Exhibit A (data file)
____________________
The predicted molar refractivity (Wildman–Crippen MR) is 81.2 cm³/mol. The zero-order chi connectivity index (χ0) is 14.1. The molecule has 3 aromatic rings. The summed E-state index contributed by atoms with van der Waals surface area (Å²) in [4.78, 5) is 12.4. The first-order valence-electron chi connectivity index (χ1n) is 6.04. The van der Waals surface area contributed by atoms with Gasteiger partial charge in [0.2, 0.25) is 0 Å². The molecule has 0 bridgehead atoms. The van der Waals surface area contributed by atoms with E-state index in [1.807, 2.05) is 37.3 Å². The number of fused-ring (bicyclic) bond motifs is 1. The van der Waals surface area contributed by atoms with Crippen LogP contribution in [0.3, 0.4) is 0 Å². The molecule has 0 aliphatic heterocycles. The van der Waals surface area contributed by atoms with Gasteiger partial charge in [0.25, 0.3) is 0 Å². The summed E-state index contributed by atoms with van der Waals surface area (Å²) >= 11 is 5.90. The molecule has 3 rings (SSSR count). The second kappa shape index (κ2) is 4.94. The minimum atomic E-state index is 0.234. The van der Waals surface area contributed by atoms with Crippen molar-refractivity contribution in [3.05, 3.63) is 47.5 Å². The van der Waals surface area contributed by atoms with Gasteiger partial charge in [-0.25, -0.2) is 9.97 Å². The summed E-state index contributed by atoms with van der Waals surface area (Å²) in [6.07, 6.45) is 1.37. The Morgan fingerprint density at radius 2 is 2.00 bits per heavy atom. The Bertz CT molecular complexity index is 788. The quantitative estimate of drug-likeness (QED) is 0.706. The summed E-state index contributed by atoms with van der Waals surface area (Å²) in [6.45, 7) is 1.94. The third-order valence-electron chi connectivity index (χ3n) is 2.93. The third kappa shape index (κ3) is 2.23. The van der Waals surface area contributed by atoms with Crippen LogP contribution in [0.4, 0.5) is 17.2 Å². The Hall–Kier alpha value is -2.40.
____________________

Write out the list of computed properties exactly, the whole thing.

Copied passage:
The predicted molar refractivity (Wildman–Crippen MR) is 81.2 cm³/mol. The zero-order chi connectivity index (χ0) is 14.1. The molecule has 3 aromatic rings. The summed E-state index contributed by atoms with van der Waals surface area (Å²) in [4.78, 5) is 12.4. The first-order valence-electron chi connectivity index (χ1n) is 6.04. The van der Waals surface area contributed by atoms with Gasteiger partial charge in [0.2, 0.25) is 0 Å². The molecule has 0 bridgehead atoms. The van der Waals surface area contributed by atoms with E-state index in [1.807, 2.05) is 37.3 Å². The number of fused-ring (bicyclic) bond motifs is 1. The van der Waals surface area contributed by atoms with Crippen LogP contribution in [0.3, 0.4) is 0 Å². The molecule has 0 aliphatic heterocycles. The van der Waals surface area contributed by atoms with Gasteiger partial charge in [0.25, 0.3) is 0 Å². The summed E-state index contributed by atoms with van der Waals surface area (Å²) >= 11 is 5.90. The molecule has 3 rings (SSSR count). The second kappa shape index (κ2) is 4.94. The minimum atomic E-state index is 0.234. The van der Waals surface area contributed by atoms with Crippen molar-refractivity contribution in [3.05, 3.63) is 47.5 Å². The van der Waals surface area contributed by atoms with Gasteiger partial charge in [-0.25, -0.2) is 9.97 Å². The summed E-state index contributed by atoms with van der Waals surface area (Å²) in [6.07, 6.45) is 1.37. The Morgan fingerprint density at radius 2 is 2.00 bits per heavy atom. The Bertz CT molecular complexity index is 788. The quantitative estimate of drug-likeness (QED) is 0.706. The summed E-state index contributed by atoms with van der Waals surface area (Å²) in [6.45, 7) is 1.94. The third-order valence-electron chi connectivity index (χ3n) is 2.93. The third kappa shape index (κ3) is 2.23. The van der Waals surface area contributed by atoms with Crippen LogP contribution in [0.4, 0.5) is 17.2 Å². The Hall–Kier alpha value is -2.40.